I tell you that story because it illustrates the importance of God’s gifts of time and talent given to each of us. Men and women confined to home, hospital or institution have plenty of time on their hands. Able-bodied Christians and pastors have the same amount of time. And while we all have different gifts, each of us has the talent to pray. So, I tell confined adults that God has not released them from the ministry of prayer, and know that God has not released us from the ministry of presence. We have the talent and time to visit people like Bob, family members, friends, neighbors and church members confined to home, hospital or institution, deprived individuals considered the least in our community. Moreover, we have the opportunity to exercise a ministry of presence and prayer with them. If you do not know how to pray with others, carry your Bible or Small Catechism with you and read it aloud when you visit.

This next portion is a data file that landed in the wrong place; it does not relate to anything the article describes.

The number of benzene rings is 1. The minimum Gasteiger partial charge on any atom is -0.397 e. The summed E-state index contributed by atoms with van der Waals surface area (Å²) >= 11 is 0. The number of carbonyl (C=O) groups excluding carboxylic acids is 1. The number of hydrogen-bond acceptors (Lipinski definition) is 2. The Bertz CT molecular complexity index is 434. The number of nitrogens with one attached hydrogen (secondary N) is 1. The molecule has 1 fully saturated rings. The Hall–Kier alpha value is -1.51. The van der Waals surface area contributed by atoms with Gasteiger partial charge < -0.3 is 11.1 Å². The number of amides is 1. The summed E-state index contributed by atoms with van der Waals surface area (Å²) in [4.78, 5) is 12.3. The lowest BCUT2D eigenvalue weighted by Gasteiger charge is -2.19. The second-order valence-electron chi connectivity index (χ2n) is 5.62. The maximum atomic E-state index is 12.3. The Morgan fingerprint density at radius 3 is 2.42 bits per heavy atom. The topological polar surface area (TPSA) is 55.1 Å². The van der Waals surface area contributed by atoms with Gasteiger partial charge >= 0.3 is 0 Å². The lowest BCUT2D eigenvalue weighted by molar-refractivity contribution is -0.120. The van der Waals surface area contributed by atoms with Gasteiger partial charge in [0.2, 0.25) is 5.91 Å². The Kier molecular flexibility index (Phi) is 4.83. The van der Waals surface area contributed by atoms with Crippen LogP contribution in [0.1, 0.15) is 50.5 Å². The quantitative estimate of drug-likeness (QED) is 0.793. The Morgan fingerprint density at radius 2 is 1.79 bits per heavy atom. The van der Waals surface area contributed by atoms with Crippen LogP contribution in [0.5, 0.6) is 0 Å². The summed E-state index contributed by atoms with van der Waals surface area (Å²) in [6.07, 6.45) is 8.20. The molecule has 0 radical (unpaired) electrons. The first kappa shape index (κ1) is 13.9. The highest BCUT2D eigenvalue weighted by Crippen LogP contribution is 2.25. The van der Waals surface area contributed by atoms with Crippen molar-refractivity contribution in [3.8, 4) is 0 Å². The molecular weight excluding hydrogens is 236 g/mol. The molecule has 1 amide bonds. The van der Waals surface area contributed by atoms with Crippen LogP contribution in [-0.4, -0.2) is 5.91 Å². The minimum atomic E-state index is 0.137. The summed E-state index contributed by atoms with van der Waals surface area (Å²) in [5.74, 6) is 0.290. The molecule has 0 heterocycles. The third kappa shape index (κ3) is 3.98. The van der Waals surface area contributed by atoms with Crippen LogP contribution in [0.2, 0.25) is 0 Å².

Friends, I encourage you to pray daily for the end is near. I do not know when it will come for you or me, but soon. Moreover, the end of this sermon is near too. However, one last thing.
I named this sermon Three Es of Christianity, and when I began researching it, I came across an article written by an Orthodox priest entitled “Ease of Life and Christianity Do Not Go Together.” There are three Es of Christianity, but there is no ease of Christianity.
Friends, following Jesus to the Cross and Tomb on Friday or any day of the week is difficult. Standing under the shadow of the Cross can be dark and daunting. Investing in God’s goods while awaiting our Master’s return may seem wasteful. However, having experienced the Risen Christ and the Joy of the Holy Spirit in my heart makes all the difference in my life. I pray it does in yours.
Friends, as we await for the Son of Man to come in a cloud with great power and glory, remain faithful in prayer, and as you do, may the peace of God that surpasses all understanding keep your hearts and minds in Christ Jesus. Amen.